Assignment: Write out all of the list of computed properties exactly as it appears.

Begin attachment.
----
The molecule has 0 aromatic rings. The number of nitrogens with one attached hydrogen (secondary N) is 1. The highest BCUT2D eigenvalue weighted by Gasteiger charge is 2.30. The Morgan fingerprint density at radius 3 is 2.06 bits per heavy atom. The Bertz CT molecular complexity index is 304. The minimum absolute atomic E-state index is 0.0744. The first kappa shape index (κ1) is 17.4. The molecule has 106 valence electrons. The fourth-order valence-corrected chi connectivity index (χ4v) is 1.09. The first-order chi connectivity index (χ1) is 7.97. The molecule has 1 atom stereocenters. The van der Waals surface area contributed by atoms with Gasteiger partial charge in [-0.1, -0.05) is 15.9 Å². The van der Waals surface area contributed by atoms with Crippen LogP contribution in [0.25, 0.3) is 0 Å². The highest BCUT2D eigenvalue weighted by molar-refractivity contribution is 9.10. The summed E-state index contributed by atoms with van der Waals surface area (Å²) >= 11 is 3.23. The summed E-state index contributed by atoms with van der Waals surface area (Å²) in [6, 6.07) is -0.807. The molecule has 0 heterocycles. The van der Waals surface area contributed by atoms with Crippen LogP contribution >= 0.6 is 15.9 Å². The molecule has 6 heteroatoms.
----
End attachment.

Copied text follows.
The molecule has 0 aromatic rings. The number of nitrogens with one attached hydrogen (secondary N) is 1. The highest BCUT2D eigenvalue weighted by Gasteiger charge is 2.30. The Morgan fingerprint density at radius 3 is 2.06 bits per heavy atom. The Bertz CT molecular complexity index is 304. The minimum absolute atomic E-state index is 0.0744. The first kappa shape index (κ1) is 17.4. The molecule has 106 valence electrons. The fourth-order valence-corrected chi connectivity index (χ4v) is 1.09. The first-order chi connectivity index (χ1) is 7.97. The molecule has 1 atom stereocenters. The van der Waals surface area contributed by atoms with Gasteiger partial charge in [-0.1, -0.05) is 15.9 Å². The van der Waals surface area contributed by atoms with Crippen LogP contribution in [0.25, 0.3) is 0 Å². The highest BCUT2D eigenvalue weighted by molar-refractivity contribution is 9.10. The summed E-state index contributed by atoms with van der Waals surface area (Å²) >= 11 is 3.23. The summed E-state index contributed by atoms with van der Waals surface area (Å²) in [6, 6.07) is -0.807. The molecule has 0 heterocycles. The van der Waals surface area contributed by atoms with Crippen LogP contribution >= 0.6 is 15.9 Å². The molecule has 6 heteroatoms.